What Do We Know About the Climate Emergency?

There have been many scientific studies during the last 50 years on the impact of burning fossil fuels. Some of the first studies were within the coal and oil companies (some examples). They predicted global warming and catastrophic impact. The companies and our government chose to hide these reports and pay people to deny any reports that were publicly available.

It is important to understand that science is a process of humility with open review by peers. We should not trust any reports that are not peer reviewed by reputable scientists. A person with a degree in science can write anything and some are being paid to do this.

There have been many peer reviewed scientific reports predicting severe impact if we continue to burn fossil fuels. At this moment, most people trying to inform the public, like Greta Thunberg and Roger Hallam, refer to the IPCC Special Report on Global Warming of 1.5°C published in the fall of 2018. Because this report is from the United Nations, heavily impacted by the governments supporting the fossil fuel industry, it underestimates the crisis. In fact, I have include an excerpt from IPCC SR15 stating the underestimates of IPCC AR5 based on observations during the subsequent 4 years. We should understand that this report underestimates the impact but it is useful to refer to this report because even though it has the best possible spin from the fossil fuel industries, it shows that we are rapidly heading to catastrophe.

As an example of the limitations of the IPCC reports, there is no mention of the use of fossil fuels in the military sector. We can not avoid climate catastrophe without dealing with the military use of fossil fuels. Any serious planning must deal with this issue. How do we protect ourselves from violence while not killing ourselves with climate change?

This IPCC SR15 is a special report between the IPCC’s Fifth Assessment Report (AR5) released 2013-2014 and the IPCC’s Sixth Assessment Report (AR5) due to be released 2022. This special report was requested because the 2°C target of the IPCC AR5 causes severe impact for many countries. They need a lower target.

The IPCC Special Report on Global Warming of 1.5°C can be downloaded (download IPCC SR15). This report is 630 pages. A few excerpts are below:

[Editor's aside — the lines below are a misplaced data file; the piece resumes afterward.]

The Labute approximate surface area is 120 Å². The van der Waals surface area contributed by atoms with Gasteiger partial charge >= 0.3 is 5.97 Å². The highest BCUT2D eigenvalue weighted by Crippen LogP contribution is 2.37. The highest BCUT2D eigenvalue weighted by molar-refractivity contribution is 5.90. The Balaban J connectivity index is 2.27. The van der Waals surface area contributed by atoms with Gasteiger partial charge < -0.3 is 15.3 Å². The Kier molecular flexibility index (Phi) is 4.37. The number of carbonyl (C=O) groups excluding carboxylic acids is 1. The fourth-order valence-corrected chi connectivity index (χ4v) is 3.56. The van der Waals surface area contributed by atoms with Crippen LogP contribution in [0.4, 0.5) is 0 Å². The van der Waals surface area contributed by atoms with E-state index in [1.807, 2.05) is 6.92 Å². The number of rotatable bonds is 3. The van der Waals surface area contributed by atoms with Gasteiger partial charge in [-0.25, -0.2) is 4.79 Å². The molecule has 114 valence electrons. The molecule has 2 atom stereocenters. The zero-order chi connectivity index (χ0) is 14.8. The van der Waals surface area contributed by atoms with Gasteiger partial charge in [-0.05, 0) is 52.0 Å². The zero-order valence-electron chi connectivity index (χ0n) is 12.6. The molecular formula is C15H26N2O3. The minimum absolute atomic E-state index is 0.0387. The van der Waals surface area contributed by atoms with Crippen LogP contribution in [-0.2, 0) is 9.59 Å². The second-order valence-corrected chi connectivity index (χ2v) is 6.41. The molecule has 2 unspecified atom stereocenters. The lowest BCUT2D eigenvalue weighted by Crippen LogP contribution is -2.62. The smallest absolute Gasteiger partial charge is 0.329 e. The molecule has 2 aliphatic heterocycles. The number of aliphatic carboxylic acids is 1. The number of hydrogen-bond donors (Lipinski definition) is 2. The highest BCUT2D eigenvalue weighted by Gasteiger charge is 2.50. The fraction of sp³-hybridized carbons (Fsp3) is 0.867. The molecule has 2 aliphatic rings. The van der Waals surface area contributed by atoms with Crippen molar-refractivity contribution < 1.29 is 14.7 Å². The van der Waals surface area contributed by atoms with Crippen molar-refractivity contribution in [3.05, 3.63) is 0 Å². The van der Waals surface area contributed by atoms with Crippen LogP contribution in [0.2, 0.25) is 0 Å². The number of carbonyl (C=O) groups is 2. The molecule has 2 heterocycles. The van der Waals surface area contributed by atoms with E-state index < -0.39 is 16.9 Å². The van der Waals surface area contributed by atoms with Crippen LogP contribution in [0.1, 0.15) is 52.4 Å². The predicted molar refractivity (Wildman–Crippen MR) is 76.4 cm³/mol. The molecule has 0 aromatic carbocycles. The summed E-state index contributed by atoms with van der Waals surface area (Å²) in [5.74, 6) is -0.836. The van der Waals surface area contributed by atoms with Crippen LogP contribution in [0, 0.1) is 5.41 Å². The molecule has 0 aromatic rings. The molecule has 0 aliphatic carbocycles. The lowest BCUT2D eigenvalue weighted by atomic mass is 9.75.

IPCC, 2018: Global Warming of 1.5°C.

An IPCC Special Report on the impacts of global warming of 1.5°C above pre-industrial levels and related global greenhouse gas emission pathways, in the context of strengthening the global response to the threat of climate change, sustainable development, and efforts to eradicate poverty [Masson-Delmotte, V., P. Zhai, H.-O. Pörtner, D. Roberts, J. Skea, P.R. Shukla, A. Pirani, W. Moufouma-Okia, C. Péan, R. Pidcock, S. Connors, J.B.R. Matthews, Y. Chen, X. Zhou, M.I. Gomis, E. Lonnoy, T. Maycock, M. Tignor, and T. Waterfield (eds.)]. In Press.

Foreword

This IPCC Special Report on Global Warming of 1.5°C was formally approved by the world’s governments in 2018 – the year of IPCC’s 30th anniversary celebrations.

During its three decades of existence, the IPCC has shed light on climate change, contributing to the understanding of its causes and consequences and the options for risk management through adaptation and mitigation. In these three decades, global warming has continued unabated and we have witnessed an acceleration in sea- level rise. Emissions of greenhouse gases due to human activities, the root cause of global warming, continue to increase, year after year.

Five years ago, the IPCC’s Fifth Assessment Report provided the scientific input into the Paris Agreement, which aims to strengthen the global response to the threat of climate change by holding the increase in the global average temperature to well below 2°C above pre-industrial levels and to pursue efforts to limit the temperature increase to 1.5°C above pre-industrial levels.

Many countries considered that a level of global warming close to 2°C would not be safe and, at that time, there was only limited knowledge about the implications of a level of 1.5°C of warming for climate-related risks and in terms of the scale of mitigation ambition and its feasibility. Parties to the Paris Agreement therefore invited the IPCC to assess the impacts of global warming of 1.5°C above pre-industrial levels and the related emissions pathways that would achieve this enhanced global ambition.

At the start of the Sixth Assessment cycle, governments, in a plenary IPCC session, decided to prepare three special reports, including this one, and expanded the scope of this special report by framing the assessment in the context of sustainable development and efforts to eradicate poverty.

Sustainable development goals provide a new framework to consider climate action within the multiple dimensions of sustainability. This report is innovative in multiple ways. It shows the importance of integration across the traditional IPCC working groups and across disciplines within each chapter. Transitions, integrating adaptation and mitigation for each sector, are explored within six dimensions of feasibility, showing both low hanging fruits and barriers to overcome. It also provides scientific guidance on strategies to embed climate action within development strategies, and how to optimize choices that maximize benefits for multiple sustainable development dimensions and implement ethical and just transitions.

“Climate change is moving faster than we are,” said Secretary-General Guterres. “We must listen to the Earth’s best scientists,” he added.

In his address to the UN General Assembly in 2018, Secretary-General António Guterres quoted World Meteorological Organization (WMO) data showing that the past two decades have included eighteen of the twenty warmest years since record-keeping began in 1850.

“Climate change is moving faster than we are,” said Secretary-General Guterres. “We must listen to the Earth’s best scientists,” he added.